A Space Gallery
Hermann Nitsch, the Austrian artist, born in 1938, and famous for his bloody “Aktions,” recently had a planned exhibition in Mexico City cancelled because of the protests of animal rights activists. Torn apart animal carcasses, buckets of blood and offal, fake crucifixions, ritual animal slaughter are all part of Hermann Nitsch’s performance art. Numerous volunteers assist in these events which are described as “life affirming mass intoxications.” Old Hermann Nitsch began to do this work in the 60s as the Theatre of Orgies and Mysteries. “Splatter paintings” by Hermann Nitsch are exhibited at the Saatchi Galleries in London.
Here in Toronto’s A Space, in an exhibition titled A Non-Space at A Space, by the Art Collective Postcommodity, video documentation of the slaughter of a single sheep is on display. Relative to a Hermann Nitsch bacchanalia, and its bloody methaphoric stew including the Catholic Church as well as Broadway, this is a simple act. The sheep is butchered in the bathtub of the Gallup Motel by an attractive woman identified only as a former Miss Navajo beauty contestant. We see Miss Navajo lead the docile animal from the sunny, southwestern exterior to the motel’s bathtub. The animal’s throat is slit. It quickly dies. The carcass is expertly skinned and the body is rendered into meat.
Stills from Gallup Motel Butchering by Postcommodity
Butchering of livestock is routine and takes place around the world in factories, farms and probably bathtubs. Ms. Navajo’s ancestors in Gallup, would have been slaughtering animals for many thousands of years in this region. But not sheep. Sheep are European imports. Sheep arrived in North America around 1600. (I wrongly identified the animal as a goat in my original post.) It would have been an entirely different kind of video – more action and adventure – if, for example, an antelope (actually a Pronghorn), indigenous to North America, were brought back to the Gallup Motel.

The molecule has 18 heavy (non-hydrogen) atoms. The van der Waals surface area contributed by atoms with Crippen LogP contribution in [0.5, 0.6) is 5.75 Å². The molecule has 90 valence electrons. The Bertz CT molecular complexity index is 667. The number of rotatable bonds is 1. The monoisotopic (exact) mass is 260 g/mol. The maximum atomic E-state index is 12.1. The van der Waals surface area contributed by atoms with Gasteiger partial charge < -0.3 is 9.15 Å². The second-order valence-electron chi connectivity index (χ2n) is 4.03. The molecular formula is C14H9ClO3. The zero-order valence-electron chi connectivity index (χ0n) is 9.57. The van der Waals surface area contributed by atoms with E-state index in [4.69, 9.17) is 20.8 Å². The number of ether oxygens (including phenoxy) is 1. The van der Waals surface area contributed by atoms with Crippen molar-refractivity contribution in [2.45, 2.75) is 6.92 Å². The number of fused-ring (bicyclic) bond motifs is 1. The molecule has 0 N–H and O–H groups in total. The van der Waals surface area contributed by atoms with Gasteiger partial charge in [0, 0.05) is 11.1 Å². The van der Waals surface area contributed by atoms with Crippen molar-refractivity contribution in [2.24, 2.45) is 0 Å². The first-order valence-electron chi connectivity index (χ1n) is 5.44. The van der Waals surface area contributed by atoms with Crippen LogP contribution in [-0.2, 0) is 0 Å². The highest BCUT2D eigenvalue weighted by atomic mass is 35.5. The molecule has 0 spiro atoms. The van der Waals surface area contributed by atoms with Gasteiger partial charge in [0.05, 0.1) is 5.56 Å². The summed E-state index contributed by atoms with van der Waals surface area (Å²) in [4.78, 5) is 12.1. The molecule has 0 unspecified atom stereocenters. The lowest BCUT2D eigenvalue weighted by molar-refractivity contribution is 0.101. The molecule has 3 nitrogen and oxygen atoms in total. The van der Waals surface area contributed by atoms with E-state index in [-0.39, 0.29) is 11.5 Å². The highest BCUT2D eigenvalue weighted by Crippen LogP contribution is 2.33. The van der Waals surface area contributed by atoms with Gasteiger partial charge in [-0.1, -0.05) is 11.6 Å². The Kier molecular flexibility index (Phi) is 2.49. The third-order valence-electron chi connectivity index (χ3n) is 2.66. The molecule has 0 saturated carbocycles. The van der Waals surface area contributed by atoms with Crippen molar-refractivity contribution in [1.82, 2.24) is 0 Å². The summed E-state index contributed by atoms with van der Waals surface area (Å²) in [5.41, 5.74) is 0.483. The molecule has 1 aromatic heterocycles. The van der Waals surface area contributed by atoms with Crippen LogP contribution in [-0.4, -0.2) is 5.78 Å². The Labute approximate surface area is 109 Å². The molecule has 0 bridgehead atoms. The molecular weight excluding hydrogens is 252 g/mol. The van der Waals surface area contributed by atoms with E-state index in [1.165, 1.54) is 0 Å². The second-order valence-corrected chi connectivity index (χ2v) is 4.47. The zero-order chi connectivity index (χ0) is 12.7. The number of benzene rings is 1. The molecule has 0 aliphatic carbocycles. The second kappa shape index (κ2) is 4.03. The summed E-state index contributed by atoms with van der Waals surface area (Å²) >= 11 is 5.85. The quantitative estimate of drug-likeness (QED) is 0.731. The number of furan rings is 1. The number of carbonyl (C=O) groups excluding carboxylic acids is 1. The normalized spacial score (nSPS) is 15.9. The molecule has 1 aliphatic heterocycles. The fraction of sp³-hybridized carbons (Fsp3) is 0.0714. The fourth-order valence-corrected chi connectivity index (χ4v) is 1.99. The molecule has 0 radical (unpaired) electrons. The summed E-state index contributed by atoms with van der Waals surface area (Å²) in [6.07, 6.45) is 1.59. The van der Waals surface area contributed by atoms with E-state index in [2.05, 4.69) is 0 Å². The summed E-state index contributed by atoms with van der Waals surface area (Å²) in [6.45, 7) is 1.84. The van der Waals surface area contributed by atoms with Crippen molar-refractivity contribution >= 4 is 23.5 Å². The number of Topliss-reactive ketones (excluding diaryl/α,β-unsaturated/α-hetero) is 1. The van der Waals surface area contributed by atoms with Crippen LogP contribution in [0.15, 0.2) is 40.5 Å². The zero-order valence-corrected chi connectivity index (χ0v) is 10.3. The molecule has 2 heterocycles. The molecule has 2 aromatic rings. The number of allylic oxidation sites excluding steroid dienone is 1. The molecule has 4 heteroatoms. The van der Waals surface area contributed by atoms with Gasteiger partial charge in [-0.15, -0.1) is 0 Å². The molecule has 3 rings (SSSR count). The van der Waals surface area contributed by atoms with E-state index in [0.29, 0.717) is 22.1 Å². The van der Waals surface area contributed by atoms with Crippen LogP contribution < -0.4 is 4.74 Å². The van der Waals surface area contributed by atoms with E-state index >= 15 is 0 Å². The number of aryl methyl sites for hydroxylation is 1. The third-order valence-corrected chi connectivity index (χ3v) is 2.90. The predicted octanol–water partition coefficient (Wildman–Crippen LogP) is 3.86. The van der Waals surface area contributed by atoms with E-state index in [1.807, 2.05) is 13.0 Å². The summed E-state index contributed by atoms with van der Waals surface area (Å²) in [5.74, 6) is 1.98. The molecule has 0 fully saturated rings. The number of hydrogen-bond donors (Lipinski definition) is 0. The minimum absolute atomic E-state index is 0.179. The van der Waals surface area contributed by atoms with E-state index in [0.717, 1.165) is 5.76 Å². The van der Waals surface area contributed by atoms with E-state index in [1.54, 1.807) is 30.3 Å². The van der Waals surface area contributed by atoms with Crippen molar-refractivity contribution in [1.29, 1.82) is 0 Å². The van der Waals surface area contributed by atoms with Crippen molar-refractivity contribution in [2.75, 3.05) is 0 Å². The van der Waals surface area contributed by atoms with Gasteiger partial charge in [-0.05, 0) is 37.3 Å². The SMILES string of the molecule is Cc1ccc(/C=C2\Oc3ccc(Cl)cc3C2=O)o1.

Pronghorn (North American antelope)
The event in the motel room was recorded at various angles by at least four cameras. The images are projected big and on every wall of the rather small space. It’s oppressive, even alarming. The viewer is hemmed in by the flashing knife, the gore, the tugging and snapping of bones, tendons, vertebrae as the blood circles the tub’s drain. It struck me that this profound act, performed in a spirit of cultural empowerment, within the down market motel room, is enough. The fast edits and multiple supersized screens are superfluous.
Stills from video installation by Postcommodity Art Collective
In the room next door the Postcommodity Art Collective presents a two channel surveillance video of residences of the affluent middle class in the Santa Fe area called My Second Home, But I Have a Very Spiritual Connection With This Place. (I love surveillance video and the quiet dark room was a relief after all the slaughter in the bathtub.) I guess the point is the houses have that adobe look in historical accord with the surroundings. I have never been to Santa Fe but oddly enough you can see the adobe look in some of the suburbs of Winnipeg, which takes appropriation to a whole other level.
Winnipeg interpretation of the Santa Fe style
In the writing that accompanies the exhibition the terms “settlers” and “colonizers” are used. The show’s curator, Ellyn Walker, in a short bio, is compelled to identify herself as a “settler” of Scottish and Italian descent. What does this racial identification by the curator mean? Is this the politically correct end game in which ancestry must be declared and then judgement is passed? I find this a depressing trend.